I can list plenty of fantasies that might be better than this one. Assassin ones too. I mean my favourite all time assassin book is Brent Weeks’ The Way of Shadows and also Robin Hobb’s Assassin’s Apprentice. They was just *drool!* but unfortunately a male protagonist (which is not my favourite perspective to read from but hey, but the end of the series, I couldn’t not love it). And in comparison to that, it’s hard for me to compare others. Which is why I don’t. As of this moment, after reading and spending several hours to type out my thoughts here in this Suggestive Read (because I don’t call them reviews on my blog! Check it out : Words That Flow Like Water ) I realised, I want, now more than ever, to read the next one, and the following, because there’s so much more to explore in this world. So much more of Celaena to get to know, and see. Arrogant and dislikeable (though I loved her personally) she’s pretty awesome. And then there are the hints of plots, subplots going on which need to be explored! So, I have no plans of stopping here. But I do realise that not everyone loves a protagonist like Celaena. The thing is, she’s more than she seems. Aren’t all great character the kind that make you hate or love them? Clearly they’ve communicated their personality. Unlike…Bella. For other similar books, I suppose check out the ones mentioned in this Suggetive Read. Assassin books (look for Robin Hobb, Brent Weeks, Kristin Cashore, Maria V Snyder) and for Epic Fantasy Reads (Robin Hobb, Tansy Rayner Roberts, etc). Hopefully, you will enjoy reading Throne of Glass, and learning to love Celaena’s complicated like I did too. But then, it’s not everyone’s cup of tea!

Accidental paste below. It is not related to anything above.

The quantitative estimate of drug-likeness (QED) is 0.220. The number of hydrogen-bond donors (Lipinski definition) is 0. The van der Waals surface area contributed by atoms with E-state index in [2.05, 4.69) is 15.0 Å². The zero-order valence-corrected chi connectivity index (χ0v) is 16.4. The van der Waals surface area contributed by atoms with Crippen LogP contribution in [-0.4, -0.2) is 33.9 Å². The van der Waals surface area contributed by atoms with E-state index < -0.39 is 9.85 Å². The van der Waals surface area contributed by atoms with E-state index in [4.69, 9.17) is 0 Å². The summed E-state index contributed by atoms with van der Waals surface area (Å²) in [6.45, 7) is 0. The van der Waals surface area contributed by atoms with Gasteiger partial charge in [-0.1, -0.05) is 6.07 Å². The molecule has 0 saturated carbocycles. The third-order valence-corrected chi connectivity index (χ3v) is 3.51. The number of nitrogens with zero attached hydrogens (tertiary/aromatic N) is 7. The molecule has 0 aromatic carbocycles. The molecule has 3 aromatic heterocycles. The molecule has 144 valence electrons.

[Note] How does it work out that I own Throne of Glass and Heir of Fire but not Crown of Midnight the second book of the series?